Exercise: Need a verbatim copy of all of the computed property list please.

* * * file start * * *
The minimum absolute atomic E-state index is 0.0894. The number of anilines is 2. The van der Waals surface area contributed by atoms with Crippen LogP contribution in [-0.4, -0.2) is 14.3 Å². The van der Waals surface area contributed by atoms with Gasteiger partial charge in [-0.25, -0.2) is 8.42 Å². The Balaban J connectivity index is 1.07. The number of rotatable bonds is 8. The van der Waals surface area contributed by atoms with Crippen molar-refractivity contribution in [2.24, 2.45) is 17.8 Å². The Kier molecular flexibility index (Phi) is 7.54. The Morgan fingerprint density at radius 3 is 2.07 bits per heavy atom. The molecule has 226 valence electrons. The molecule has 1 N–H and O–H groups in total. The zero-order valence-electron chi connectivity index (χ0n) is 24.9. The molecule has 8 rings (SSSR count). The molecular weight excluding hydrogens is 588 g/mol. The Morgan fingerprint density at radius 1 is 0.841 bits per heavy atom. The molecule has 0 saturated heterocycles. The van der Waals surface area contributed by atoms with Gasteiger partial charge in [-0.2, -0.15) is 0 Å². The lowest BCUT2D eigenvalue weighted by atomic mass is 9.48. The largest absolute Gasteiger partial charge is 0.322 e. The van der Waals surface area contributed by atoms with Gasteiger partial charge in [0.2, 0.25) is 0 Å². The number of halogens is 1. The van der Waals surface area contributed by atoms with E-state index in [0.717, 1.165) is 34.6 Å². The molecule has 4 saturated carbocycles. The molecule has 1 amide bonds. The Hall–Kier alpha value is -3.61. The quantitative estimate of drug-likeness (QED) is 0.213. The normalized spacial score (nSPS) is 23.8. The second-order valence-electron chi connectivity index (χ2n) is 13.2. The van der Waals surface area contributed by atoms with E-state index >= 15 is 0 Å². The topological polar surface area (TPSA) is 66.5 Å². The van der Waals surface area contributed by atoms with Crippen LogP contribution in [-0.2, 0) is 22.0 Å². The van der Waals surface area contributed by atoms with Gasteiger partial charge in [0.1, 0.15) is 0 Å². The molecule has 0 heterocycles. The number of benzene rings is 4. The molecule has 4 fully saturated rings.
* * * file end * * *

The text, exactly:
The minimum absolute atomic E-state index is 0.0894. The number of anilines is 2. The van der Waals surface area contributed by atoms with Crippen LogP contribution in [-0.4, -0.2) is 14.3 Å². The van der Waals surface area contributed by atoms with Gasteiger partial charge in [-0.25, -0.2) is 8.42 Å². The Balaban J connectivity index is 1.07. The number of rotatable bonds is 8. The van der Waals surface area contributed by atoms with Crippen molar-refractivity contribution in [2.24, 2.45) is 17.8 Å². The Kier molecular flexibility index (Phi) is 7.54. The Morgan fingerprint density at radius 3 is 2.07 bits per heavy atom. The molecule has 226 valence electrons. The molecule has 1 N–H and O–H groups in total. The zero-order valence-electron chi connectivity index (χ0n) is 24.9. The molecule has 8 rings (SSSR count). The molecular weight excluding hydrogens is 588 g/mol. The Morgan fingerprint density at radius 1 is 0.841 bits per heavy atom. The molecule has 0 saturated heterocycles. The van der Waals surface area contributed by atoms with Gasteiger partial charge in [-0.2, -0.15) is 0 Å². The lowest BCUT2D eigenvalue weighted by atomic mass is 9.48. The largest absolute Gasteiger partial charge is 0.322 e. The van der Waals surface area contributed by atoms with Gasteiger partial charge in [0.2, 0.25) is 0 Å². The number of halogens is 1. The van der Waals surface area contributed by atoms with E-state index in [0.717, 1.165) is 34.6 Å². The molecule has 4 saturated carbocycles. The molecule has 1 amide bonds. The Hall–Kier alpha value is -3.61. The quantitative estimate of drug-likeness (QED) is 0.213. The normalized spacial score (nSPS) is 23.8. The second-order valence-electron chi connectivity index (χ2n) is 13.2. The van der Waals surface area contributed by atoms with E-state index >= 15 is 0 Å². The topological polar surface area (TPSA) is 66.5 Å². The van der Waals surface area contributed by atoms with Crippen LogP contribution in [-0.2, 0) is 22.0 Å². The van der Waals surface area contributed by atoms with Gasteiger partial charge in [0.1, 0.15) is 0 Å². The molecule has 0 heterocycles. The number of benzene rings is 4. The molecule has 4 fully saturated rings.